- More than $200, but less than $20,000 is a third-degree felony, with fines of $5,000, and five years in prison.
- More than $20,000 but less than $100,000 is a second-degree felony, with fines of $10,000 and 15 years in prison.
- More than $100,000 is a first-degree felony, with fines of $10,000 and 30 years in prison.
In addition, if you are convicted of owning two or more electronic benefits transfer (EBT) cards, it is a first-degree misdemeanor that becomes a third-degree felony for a second offense. In addition to statutory penalties, you may be required to serve at least 20 hours of community service.
These penalties are substantial, but an experienced Taracks welfare fraud attorney in Tampa can fight these charges with a range of defenses. Call us to discuss your situation today. You can reach our team at (814) 990-0599.
Defenses to Welfare Fraud
Because the prosecutor must prove fraud beyond a reasonable doubt, including the elements of knowledge and fraudulent purpose and intent, there are numerous defenses available to contest a charge of welfare fraud in Florida.
Some of the more common defenses include the following:
- You did not knowingly fail to disclose a material fact or change in circumstances.
- The credibility and reliability of the evidence against you, including lab results, witness statements, and police procedure, can be challenged.
- You made a mistake or were negligent, but this did not rise to the level of fraud.
- It cannot be proved that an alleged statement was false or that a change in circumstances occurred.
- It cannot be proved that a non-disclosed fact or change in circumstances was used to determine benefits or used to obtain aid or benefits.
- Law enforcement obtained evidence through an unlawful search or seizure.
- There are other innocent explanations for the conduct besides fraud, such as lack of knowledge or lack of intent, so you did not know you were not entitled to the benefits.
- The prosecutor waited too long to charge you with welfare fraud.
In situations where there are no viable defenses available, our attorneys can often reduce penalties through negotiations with the prosecutor’s office, especially if you are a first-time offender, or where you may be put into a diversion program and stay out of jail by repaying funds. Skillful representation by our Taracks welfare fraud attorneys can make a huge difference in the outcome of your case.
Call Taracks & Associates today to set up your free case review, so we can show you how we can help. We will examine your individual situation and come up with the best defense possible.
FAQs About Welfare Fraud Charges in Florida
Our Welfare Fraud Attorney in Tampa Has Answers to Common Questions
When you face serious charges like welfare fraud, you are bound to be worried and have questions and concerns. The best way to deal with them is through your free consultation, but to get you started, here are some answers to questions our welfare fraud attorneys are often asked.
When the amount of money involved in the fraudulent situation is greater than $200, the charge rises from a misdemeanor to a felony, and the punishments increase greatly.
Yes, there is a deadline, called a statute of limitations, for the state to file criminal charges for welfare fraud. If the District Attorney’s Office fails to file charges in time, they will not be allowed to prosecute the crime, since evidence and witnesses may disappear over time.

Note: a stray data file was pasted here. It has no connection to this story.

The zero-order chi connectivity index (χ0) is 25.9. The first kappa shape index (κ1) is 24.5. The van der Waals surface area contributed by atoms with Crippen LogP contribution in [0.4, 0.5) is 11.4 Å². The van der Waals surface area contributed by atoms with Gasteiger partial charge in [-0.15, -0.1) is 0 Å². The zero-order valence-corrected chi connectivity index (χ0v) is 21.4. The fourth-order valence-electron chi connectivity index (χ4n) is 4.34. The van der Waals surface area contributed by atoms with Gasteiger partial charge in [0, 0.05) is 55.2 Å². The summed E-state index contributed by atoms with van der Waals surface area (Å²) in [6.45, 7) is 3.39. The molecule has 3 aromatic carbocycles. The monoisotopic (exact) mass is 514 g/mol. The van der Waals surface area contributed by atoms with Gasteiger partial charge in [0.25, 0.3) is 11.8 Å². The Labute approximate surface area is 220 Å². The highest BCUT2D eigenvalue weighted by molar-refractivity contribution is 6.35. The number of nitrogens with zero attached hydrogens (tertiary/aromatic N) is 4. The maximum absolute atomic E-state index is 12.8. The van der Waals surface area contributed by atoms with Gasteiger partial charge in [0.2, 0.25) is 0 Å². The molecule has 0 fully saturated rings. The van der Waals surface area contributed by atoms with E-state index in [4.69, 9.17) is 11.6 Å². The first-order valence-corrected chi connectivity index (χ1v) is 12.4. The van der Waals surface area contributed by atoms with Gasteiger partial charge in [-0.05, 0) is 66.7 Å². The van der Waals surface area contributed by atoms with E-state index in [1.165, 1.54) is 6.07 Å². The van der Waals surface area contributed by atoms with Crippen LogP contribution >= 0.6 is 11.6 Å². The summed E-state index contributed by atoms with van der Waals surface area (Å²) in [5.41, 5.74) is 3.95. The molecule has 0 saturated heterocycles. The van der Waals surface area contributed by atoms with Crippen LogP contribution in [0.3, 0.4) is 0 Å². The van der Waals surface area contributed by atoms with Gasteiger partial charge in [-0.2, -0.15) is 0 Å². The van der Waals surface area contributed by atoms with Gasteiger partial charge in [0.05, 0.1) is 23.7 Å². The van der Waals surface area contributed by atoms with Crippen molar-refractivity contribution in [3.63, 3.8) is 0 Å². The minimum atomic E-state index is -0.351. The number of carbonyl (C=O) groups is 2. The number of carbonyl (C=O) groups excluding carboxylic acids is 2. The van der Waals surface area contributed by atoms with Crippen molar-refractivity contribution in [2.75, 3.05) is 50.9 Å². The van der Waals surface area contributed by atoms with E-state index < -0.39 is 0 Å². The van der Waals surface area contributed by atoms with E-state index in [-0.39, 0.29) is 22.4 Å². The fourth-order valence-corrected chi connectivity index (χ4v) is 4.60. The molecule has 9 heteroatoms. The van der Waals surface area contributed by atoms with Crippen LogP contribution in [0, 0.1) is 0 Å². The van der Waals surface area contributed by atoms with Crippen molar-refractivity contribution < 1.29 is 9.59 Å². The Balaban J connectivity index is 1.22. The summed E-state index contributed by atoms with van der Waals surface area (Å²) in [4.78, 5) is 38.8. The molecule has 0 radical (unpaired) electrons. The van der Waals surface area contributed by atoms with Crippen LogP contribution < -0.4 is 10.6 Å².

According to Florida law (Fla. Stat. § 775.15), the statute of limitations is decided by offense level. Welfare fraud can range from a first-degree misdemeanor to a first-degree felony, so the statute of limitations can vary as follows:
- First-Degree Misdemeanor – 2 Years
- Third-Degree Felony – 3 Years
- Second-Degree Felony – 3 Years
- First-Degree Felony – 4 Years
This means helping someone else to commit welfare fraud, even if you didn’t receive anything yourself. If this is the case, you could still be convicted of welfare fraud for aiding or abetting.
Even if you pay the money back, you could still be convicted of committing welfare fraud. However, in many Florida jurisdictions, there are diversion programs where if you pay the money back and meet other conditions, the State considers dropping the charges. Some factors that may be considered in allowing you this option are the amount of money or value received, and your prior criminal history and whether this is your first offense. Our welfare fraud attorneys would negotiate with the prosecutor’s office to have charges dropped if you pay the money back.
Yes. While, the United States Code doesn’t have a statute reserved solely for welfare fraud, there are several statutes, found at U.S. Code Title 18, which are used to determine welfare fraud penalties. These are based on the way welfare fraud can be committed.
This includes using someone’s birth certificate, proof of income or social security card for fraudulent purposes.
U.S. Code § 1028 states that a person commits fraud if they:
- Steal an identification document
- Forge a false identification document
- Transfer an identification knowing that the document was stolen or false
- Possess five or more identification documents with the intent to transfer
- Possess a false identifying document with knowledge that it was obtained unlawfully
- Possess a machine that can produce false identifying documents and has the intent to produce false identifying documents
- Traffic false or actual identifying documents.
This involves making false statements to receive Medicare or Medicaid. According to U.S. Code § 1035 states it’s illegal to:
- Falsify, conceal, or cover up any material facts
- Make any kind of false, fictitious or fraudulent statements or representations of healthcare documents
- Intentionally create false writing or documents related to healthcare.
Depending on the situation, a conviction can mean jail time and a fine determined by the court.
Our Tampa welfare fraud lawyers are available to answer all your questions. When you have us on your side, we will be there for you throughout the entire legal process, keeping you advised of what is happening and addressing your concerns.